April 17, 2014

  • The case for separate beds

    The other night I slept on a twin bed in the guest room of the house I share with my husband and our two kids.
    It was the best night's sleep I've had in years.

    April 17, 2014

  • Raw oysters spike U.S. rise in bacterial infections, CDC reports

    Raw oysters, so good with hot sauce, increasingly can carry something even more unsettling to the stomach: A bacteria linked to vomiting, diarrhea and pain.

    April 17, 2014

  • To sleep well, you may need to adjust what you eat and when

    Sleep.  Oh, to sleep.  A good night's sleep is often a struggle for more than half of American adults.  And for occasional insomnia, there are good reasons to avoid using medications, whether over-the-counter or prescription.

    April 16, 2014

  • Low blood-sugar levels make for grousing spouses

    Husbands and wives reported being most unhappy with their spouses when their blood-sugar levels were lowest, usually at night, according to research released this week in the Proceedings of the National Academy of Sciences. Missing a meal, dieting or just being hungry may be the reason, researchers said.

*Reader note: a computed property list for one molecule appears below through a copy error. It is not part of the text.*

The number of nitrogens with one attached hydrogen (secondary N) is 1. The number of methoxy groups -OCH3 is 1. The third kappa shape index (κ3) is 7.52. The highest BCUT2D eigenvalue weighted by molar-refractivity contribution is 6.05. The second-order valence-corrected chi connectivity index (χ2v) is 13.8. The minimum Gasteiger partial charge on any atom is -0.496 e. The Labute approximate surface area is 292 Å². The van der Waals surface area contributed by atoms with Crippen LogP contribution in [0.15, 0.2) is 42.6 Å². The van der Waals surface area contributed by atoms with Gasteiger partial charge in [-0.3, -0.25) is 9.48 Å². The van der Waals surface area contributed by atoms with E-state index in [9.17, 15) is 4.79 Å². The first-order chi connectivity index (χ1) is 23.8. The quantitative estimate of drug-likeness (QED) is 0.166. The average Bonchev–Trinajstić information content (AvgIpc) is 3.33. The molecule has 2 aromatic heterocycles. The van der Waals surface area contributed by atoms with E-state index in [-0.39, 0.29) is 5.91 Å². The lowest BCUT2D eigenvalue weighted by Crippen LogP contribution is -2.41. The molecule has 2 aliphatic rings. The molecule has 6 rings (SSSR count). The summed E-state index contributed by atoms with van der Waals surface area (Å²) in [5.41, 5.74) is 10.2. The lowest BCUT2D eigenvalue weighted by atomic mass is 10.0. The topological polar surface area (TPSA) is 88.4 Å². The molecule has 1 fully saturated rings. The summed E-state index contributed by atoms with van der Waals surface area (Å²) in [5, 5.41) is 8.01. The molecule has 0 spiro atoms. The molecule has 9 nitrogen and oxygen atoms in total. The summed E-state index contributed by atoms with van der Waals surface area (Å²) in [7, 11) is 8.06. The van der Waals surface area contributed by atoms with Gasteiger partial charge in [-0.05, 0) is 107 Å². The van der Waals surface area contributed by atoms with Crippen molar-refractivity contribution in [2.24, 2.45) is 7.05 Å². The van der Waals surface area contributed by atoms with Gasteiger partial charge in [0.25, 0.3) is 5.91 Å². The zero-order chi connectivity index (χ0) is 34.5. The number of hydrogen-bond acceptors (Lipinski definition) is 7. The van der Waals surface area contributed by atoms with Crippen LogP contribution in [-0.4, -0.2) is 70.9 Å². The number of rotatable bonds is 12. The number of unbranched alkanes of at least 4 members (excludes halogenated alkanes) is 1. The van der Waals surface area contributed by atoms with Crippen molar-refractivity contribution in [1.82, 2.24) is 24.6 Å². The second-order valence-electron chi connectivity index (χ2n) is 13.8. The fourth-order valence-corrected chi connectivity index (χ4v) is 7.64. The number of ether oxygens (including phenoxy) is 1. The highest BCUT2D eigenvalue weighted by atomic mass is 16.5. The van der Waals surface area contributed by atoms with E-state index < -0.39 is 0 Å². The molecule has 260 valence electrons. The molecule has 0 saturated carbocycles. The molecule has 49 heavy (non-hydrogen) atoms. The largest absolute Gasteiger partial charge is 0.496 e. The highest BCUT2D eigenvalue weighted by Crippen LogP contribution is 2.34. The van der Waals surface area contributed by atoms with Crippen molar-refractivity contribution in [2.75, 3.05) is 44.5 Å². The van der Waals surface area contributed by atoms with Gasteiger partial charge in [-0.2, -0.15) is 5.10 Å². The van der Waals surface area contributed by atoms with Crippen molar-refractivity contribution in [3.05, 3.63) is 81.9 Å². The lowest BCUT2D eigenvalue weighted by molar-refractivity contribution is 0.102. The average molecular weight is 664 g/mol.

April 16, 2014

  • Screen Shot 2014-04-16 at 12.51.22 PM.png VIDEO: Toddler climbs into vending machine

    A child is safe after climbing into and getting stuck inside a claw crane machine at a Lincoln, Neb., bowling alley Monday.

    April 16, 2014 1 Photo

  • portraitoflotte.jpg VIDEO: From infant to teen in four minutes

    Dutch filmmaker Frans Hofmeester’s time lapse video of his daughter, Lotte — created by filming her every week from her birth until she turned 14 — has become a viral sensation.

    April 16, 2014 1 Photo